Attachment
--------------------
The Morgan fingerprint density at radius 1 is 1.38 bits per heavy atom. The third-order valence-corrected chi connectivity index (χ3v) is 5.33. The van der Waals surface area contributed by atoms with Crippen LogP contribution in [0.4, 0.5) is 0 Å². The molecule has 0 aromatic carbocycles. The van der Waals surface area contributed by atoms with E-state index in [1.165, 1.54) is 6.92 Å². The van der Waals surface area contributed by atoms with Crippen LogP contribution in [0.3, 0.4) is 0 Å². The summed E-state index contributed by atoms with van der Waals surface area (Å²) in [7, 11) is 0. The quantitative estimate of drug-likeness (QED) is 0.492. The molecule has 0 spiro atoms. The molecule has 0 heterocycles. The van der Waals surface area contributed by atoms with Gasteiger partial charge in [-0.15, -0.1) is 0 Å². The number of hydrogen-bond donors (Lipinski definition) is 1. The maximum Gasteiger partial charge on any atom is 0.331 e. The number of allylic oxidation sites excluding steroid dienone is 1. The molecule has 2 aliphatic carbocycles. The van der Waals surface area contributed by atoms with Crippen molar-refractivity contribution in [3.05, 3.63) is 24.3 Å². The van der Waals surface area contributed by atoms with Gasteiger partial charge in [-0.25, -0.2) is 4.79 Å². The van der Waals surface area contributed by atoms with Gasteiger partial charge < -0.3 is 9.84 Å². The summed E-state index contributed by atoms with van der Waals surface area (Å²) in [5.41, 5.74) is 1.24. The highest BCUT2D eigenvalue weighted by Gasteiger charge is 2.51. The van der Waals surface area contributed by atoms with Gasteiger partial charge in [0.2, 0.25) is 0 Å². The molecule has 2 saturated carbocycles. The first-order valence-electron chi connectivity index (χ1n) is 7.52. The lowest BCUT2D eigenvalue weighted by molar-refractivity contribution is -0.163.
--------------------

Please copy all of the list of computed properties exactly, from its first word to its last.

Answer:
The Morgan fingerprint density at radius 1 is 1.38 bits per heavy atom. The third-order valence-corrected chi connectivity index (χ3v) is 5.33. The van der Waals surface area contributed by atoms with Crippen LogP contribution in [0.4, 0.5) is 0 Å². The molecule has 0 aromatic carbocycles. The van der Waals surface area contributed by atoms with E-state index in [1.165, 1.54) is 6.92 Å². The van der Waals surface area contributed by atoms with Crippen LogP contribution in [0.3, 0.4) is 0 Å². The summed E-state index contributed by atoms with van der Waals surface area (Å²) in [7, 11) is 0. The quantitative estimate of drug-likeness (QED) is 0.492. The molecule has 0 spiro atoms. The molecule has 0 heterocycles. The van der Waals surface area contributed by atoms with Gasteiger partial charge in [-0.15, -0.1) is 0 Å². The number of hydrogen-bond donors (Lipinski definition) is 1. The maximum Gasteiger partial charge on any atom is 0.331 e. The number of allylic oxidation sites excluding steroid dienone is 1. The molecule has 2 aliphatic carbocycles. The van der Waals surface area contributed by atoms with Crippen molar-refractivity contribution in [3.05, 3.63) is 24.3 Å². The van der Waals surface area contributed by atoms with Gasteiger partial charge in [-0.25, -0.2) is 4.79 Å². The van der Waals surface area contributed by atoms with Gasteiger partial charge < -0.3 is 9.84 Å². The summed E-state index contributed by atoms with van der Waals surface area (Å²) in [5.41, 5.74) is 1.24. The highest BCUT2D eigenvalue weighted by Gasteiger charge is 2.51. The van der Waals surface area contributed by atoms with Gasteiger partial charge in [0.2, 0.25) is 0 Å². The molecule has 2 saturated carbocycles. The first-order valence-electron chi connectivity index (χ1n) is 7.52. The lowest BCUT2D eigenvalue weighted by molar-refractivity contribution is -0.163.